In National Federation of Independent Business v. Kathleen Sebelius (Obama's Secretary of Health and Human Services), the Supreme Court upheld most of ObamaCare, including the individual mandate, which requires that most Americans buy health insurance or
pay a fee. The court ruled 5-4 that the individual mandate is constitutional under Congress's taxing authority. The Court also upheld the expansion of Medicaid, the government's health insurance program for low-income Americans, but limited the
provision, saying states will not necessarily lose their funding if they choose not to expand the program.
Opinions: Roberts wrote majority opinion; Ginsburg, Sotomayor; Breyer, and Kagan concurred in part (noting that the
Commerce Clause alone justifies ObamaCare's mandate); Scalia, Kennedy & Alito dissented (on grounds that the individual mandate was unconstitutional); Thomas separately dissented (on grounds that the Commerce Clause is interpreted too broadly).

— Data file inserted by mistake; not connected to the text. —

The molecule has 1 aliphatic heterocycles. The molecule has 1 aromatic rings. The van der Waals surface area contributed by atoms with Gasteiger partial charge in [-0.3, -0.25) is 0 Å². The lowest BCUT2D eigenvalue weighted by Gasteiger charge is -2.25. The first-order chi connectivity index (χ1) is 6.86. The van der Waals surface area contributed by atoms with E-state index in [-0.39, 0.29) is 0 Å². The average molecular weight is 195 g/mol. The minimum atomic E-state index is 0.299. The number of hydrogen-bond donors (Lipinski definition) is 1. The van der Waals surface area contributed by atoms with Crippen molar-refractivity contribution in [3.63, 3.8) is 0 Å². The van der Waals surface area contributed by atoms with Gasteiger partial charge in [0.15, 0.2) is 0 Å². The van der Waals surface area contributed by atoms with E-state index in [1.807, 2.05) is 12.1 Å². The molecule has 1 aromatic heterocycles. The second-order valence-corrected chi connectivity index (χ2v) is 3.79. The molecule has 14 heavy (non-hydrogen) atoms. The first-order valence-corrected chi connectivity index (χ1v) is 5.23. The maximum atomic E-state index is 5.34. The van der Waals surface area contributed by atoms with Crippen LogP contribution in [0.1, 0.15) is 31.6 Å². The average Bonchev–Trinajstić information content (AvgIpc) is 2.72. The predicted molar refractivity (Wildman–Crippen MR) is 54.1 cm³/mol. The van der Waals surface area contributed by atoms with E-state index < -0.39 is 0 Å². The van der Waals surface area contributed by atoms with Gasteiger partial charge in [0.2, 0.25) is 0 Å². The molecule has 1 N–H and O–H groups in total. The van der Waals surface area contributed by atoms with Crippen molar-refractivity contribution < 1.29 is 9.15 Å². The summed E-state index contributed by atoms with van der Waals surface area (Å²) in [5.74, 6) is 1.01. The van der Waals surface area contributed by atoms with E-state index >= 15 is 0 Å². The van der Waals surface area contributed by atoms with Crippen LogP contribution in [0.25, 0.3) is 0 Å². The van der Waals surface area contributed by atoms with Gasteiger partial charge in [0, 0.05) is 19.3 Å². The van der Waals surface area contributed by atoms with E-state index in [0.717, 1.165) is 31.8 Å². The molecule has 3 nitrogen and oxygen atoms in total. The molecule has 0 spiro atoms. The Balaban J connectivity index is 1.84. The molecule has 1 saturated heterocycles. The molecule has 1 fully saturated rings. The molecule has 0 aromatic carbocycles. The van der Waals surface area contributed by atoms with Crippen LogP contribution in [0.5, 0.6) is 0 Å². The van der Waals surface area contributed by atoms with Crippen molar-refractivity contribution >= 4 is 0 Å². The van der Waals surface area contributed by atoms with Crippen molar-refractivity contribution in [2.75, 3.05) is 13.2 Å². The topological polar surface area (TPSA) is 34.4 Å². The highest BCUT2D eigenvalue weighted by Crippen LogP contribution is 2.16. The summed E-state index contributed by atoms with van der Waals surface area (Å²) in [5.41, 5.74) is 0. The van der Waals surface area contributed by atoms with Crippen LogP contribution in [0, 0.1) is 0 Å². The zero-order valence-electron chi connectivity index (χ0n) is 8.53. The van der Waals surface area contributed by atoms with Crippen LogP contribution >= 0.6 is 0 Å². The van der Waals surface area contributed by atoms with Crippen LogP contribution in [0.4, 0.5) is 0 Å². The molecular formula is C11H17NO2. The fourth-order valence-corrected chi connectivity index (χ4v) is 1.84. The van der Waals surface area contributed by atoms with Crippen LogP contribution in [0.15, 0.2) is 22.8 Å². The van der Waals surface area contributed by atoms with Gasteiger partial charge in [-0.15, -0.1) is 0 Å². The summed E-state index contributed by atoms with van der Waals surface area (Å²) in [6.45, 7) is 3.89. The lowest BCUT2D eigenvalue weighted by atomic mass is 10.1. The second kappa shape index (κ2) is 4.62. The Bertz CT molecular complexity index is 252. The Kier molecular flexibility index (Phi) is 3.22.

Source: InfoPlease.com on 2012 SCOTUS docket #11-393/398/400
, Jun 28, 2012
OpEd: sympathetic to labeling ObamaCare unconstitutional
The Federalist Society is a powerful network of influential conservative legal scholars. So not only is it likely that Sen.Mitch McConnell will be able to count on conservative legal experts to help Republicans make the case for why health care reform is
unconstitutional, but he will be sure to find sympathetic judges at all levels, including Supreme Court justices like John Roberts, Samuel Alito, Antonin Scalia.
Source: Amanda Terkel in Huffington Post, "Mitch McConnell"
, Nov 18, 2010
OpEd: Commerce regulation beliefs indicate ObamaCare support
The regulation of an intrastate activity may be essential to a comprehensive regulation of interstate commerce even though the intrastate activity does not itself "substantially affect" interstate commerce. Moreover Congress may regulate even noneconomic
local activity if that regulation is a necessary part of a more general regulation of interstate commerce. The relevant question is simply whether the means chosen are "reasonably adapted" to the attainment of a legitimate end under the commerce power.
Source: Charnello Newsvine.com, "Justice Scalia"
, Mar 31, 2010
States cannot ban cigarette ads near schools